Depolymerization of purified pectin or the raw materials by partial enzymatic hydrolysis leads to production of Pectin-derived oligosaccharides (POS) which were indicated as new prebiotic candidates [51]. The main suggested properties of POS stimulation are (I) growth of beneficial bacteria in the colon, (II) apoptosis of colon cancer cells, and (III) protection again various pathogens [51]. The different POS can include galacturonic acid (GalA), rhamnose (Rha), arabinose (Ara), and galactose (Gal) [52]. GFAs, consisting of pAOS, have shown to lower immune responses in cow-milk-allergic (CMA) mice, to enhance regulatory T cell (Treg) frequencies, and to induce mucosal IL-10 and TGF-β transcription while suppressing the allergic effector response [53]. Both animal studies and human clinical trials showed that dietary intervention with these dietary oligosaccharides early in life could lead to the prevention of atopic dermatitis, food allergy, and allergic asthma [10, 37, 54, 55]. In line with this, supplementation with two mixtures of scGOS/lcFOS or scGOS/lcFOS/pAOS decreased the OVA-induced airway inflammation and hyperresponsiveness in mice [56]. Moreover, OVA-specific IgE titers were decreased by more than 25%, although this effect was not significant [56]. The effects of the oligosaccharide mixture containing pAOS appeared to be more pronounced than the effects of the scGOS/lcFOS mixture without pAOS [56].

Pectin-Mediated Health-Promoting Effects

Pectin and dietary fibers in general are considered to provide diverse health benefits including slow gastric emptying [57], improvement of physical bowel function [58], reduced glucose and cholesterol absorption [59], and increase of fecal mass [60, 61]. Pectin is recognized as a prebiotic that is not degraded by either human saliva or gastric acid and is resistant to pepsin, trypsin, and rennet [62, 63]. Several studies demonstrated that pectins from different sources such as apple [64] or citrus [65] can serve as valuable carbon sources for gut bacteria [66•]. The ability to degrade pectins seems to be a common trait among Gram-negative Bacteroides species in the human colon [67], whereas only few Gram-positive bacterial species like Firmicutes seem to ferment either pectin or its breakdown products [68]. Pectin is fermented by beneficial microbiota mainly in the large intestine (colon), generating the SCFAs acetate, propionate, and butyrate, all of which have beneficial health effects [69, 70]. Evidence suggests that SCFAs can affect the epigenome through metabolic regulatory receptors, potentially reducing obesity, diabetes, atherosclerosis, mucosal inflammation, carcinogenesis, and allergy [22, 71, 72, 7374].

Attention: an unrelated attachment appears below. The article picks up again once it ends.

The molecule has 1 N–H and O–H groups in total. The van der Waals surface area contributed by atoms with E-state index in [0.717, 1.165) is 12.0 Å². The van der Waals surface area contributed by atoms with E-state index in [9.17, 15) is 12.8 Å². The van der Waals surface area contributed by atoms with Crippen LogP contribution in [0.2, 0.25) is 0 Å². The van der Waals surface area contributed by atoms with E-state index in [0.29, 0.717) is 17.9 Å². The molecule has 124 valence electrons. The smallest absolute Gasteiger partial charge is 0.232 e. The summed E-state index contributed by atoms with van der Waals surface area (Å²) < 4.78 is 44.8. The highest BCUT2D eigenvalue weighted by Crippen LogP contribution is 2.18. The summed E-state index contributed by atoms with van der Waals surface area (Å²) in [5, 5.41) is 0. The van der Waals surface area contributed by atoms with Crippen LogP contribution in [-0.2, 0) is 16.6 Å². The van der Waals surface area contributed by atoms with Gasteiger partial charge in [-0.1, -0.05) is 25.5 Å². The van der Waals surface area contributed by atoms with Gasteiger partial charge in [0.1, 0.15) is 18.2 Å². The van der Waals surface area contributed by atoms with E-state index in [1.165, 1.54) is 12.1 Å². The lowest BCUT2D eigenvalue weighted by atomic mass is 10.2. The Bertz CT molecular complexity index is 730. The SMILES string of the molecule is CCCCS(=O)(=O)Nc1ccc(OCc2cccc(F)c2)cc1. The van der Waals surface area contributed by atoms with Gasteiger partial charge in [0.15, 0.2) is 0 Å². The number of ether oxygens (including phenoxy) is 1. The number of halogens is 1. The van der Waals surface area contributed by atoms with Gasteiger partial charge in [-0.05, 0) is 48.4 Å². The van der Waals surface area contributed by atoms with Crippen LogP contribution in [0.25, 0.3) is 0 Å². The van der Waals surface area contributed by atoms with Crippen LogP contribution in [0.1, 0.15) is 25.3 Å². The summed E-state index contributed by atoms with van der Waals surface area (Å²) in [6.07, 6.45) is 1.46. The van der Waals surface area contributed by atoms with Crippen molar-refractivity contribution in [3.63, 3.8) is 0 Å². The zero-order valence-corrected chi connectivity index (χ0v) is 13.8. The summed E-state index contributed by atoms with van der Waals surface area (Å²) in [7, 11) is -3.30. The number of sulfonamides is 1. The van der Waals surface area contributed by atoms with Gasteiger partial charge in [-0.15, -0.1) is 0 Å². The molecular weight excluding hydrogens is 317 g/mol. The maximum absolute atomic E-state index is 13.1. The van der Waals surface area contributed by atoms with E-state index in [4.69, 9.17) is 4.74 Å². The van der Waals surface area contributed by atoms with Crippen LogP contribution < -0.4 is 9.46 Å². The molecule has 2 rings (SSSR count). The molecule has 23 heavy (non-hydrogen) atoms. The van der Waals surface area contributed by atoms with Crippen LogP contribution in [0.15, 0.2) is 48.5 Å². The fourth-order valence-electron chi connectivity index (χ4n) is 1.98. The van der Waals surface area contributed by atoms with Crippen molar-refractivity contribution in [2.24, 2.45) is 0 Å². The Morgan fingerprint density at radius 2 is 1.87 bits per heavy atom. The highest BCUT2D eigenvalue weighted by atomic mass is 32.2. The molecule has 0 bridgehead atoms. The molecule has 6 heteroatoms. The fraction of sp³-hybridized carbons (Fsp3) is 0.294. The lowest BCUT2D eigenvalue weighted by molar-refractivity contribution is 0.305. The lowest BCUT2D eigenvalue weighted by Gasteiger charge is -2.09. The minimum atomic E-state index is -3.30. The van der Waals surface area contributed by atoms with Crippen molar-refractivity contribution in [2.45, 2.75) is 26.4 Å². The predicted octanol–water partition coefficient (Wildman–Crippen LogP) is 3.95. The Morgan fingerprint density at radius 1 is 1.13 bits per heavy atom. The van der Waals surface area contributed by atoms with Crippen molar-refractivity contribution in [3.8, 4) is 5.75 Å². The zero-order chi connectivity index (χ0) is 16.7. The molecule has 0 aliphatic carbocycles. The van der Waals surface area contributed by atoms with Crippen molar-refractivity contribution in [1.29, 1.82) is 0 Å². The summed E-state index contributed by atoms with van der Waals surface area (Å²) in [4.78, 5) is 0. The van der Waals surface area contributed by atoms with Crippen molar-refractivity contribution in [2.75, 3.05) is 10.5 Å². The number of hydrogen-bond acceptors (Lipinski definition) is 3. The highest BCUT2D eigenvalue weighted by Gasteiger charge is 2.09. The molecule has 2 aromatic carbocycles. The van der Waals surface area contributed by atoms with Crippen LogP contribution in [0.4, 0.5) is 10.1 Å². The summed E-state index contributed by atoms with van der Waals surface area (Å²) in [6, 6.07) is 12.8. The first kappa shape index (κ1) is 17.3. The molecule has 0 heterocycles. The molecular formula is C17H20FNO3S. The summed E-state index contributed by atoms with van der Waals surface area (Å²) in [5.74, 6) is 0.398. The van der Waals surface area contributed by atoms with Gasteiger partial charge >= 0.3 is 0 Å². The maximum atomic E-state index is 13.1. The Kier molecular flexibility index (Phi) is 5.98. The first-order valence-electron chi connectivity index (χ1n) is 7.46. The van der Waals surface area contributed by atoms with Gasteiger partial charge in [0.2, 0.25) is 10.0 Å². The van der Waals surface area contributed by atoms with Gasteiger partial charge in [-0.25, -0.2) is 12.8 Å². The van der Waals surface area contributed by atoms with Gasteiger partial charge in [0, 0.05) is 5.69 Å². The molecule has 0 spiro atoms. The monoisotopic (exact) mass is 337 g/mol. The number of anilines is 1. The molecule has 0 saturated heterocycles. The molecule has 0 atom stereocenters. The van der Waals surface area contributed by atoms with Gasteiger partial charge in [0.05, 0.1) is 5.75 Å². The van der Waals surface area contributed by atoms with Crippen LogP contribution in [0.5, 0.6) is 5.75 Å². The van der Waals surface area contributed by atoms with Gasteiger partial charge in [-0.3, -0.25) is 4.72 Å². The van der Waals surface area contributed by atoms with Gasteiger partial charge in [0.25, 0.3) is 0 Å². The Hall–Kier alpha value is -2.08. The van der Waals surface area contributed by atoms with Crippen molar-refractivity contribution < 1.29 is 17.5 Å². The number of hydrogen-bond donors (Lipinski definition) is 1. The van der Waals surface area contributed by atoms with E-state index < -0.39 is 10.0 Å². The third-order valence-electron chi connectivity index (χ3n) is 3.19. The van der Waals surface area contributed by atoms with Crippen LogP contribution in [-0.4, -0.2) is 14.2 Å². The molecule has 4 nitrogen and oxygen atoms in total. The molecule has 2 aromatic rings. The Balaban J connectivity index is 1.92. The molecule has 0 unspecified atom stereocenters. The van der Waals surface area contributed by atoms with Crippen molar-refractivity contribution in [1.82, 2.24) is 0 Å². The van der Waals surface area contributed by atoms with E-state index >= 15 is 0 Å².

The average daily intake of pectin from fruit and vegetables has been estimated to be around 5 g, considering a fruit and vegetable consumption of 500 g per day [75]. Several studies reported that high-fiber diets improve diabetic control via decrease of both glucose and cholesterol absorption as well as lowered serum triglyceride levels [76, 77]. It was found that several dietary fibers lead to delayed absorption of glucose and fatty acids from the upper small intestine, decreasing available substrates for triglyceride synthesis [78]. In humans, pectin consumption (15 g/day over a period of 4 weeks) has been shown to slightly reduce blood LDL cholesterol levels by 3–7% [79, 80]. This effect likely depends on the source of pectin, since apple and citrus pectin were found to be more effective than orange pulp fiber pectin [79]. However, the mechanism appears to be related to an increase of viscosity in the intestinal tract, leading to a reduced absorption of cholesterol from either bile or food [75, 81]. Studies propose that the SCFA propionate leads to activation of the adenosine monophosphate-activated protein kinase (AMPK), which is one of the regulators for glucose metabolism in the liver [65, 82,83,84]. Activated AMPK inhibits acetyl-CoA carboxylase (ACC) leading to a decrease of lipogenesis [65]. Other studies in Apo E–deficient mice comparing high-cholesterol diet (HCD) with or without pectin supplementation showed improved lipid profiles and reduced atherosclerotic plaques in the HCD/pectin group [81]. The study suggested that microbiota-dependent butyrate production inhibits intestinal cholesterol absorption, leading to decreased levels of atherosclerosis [85].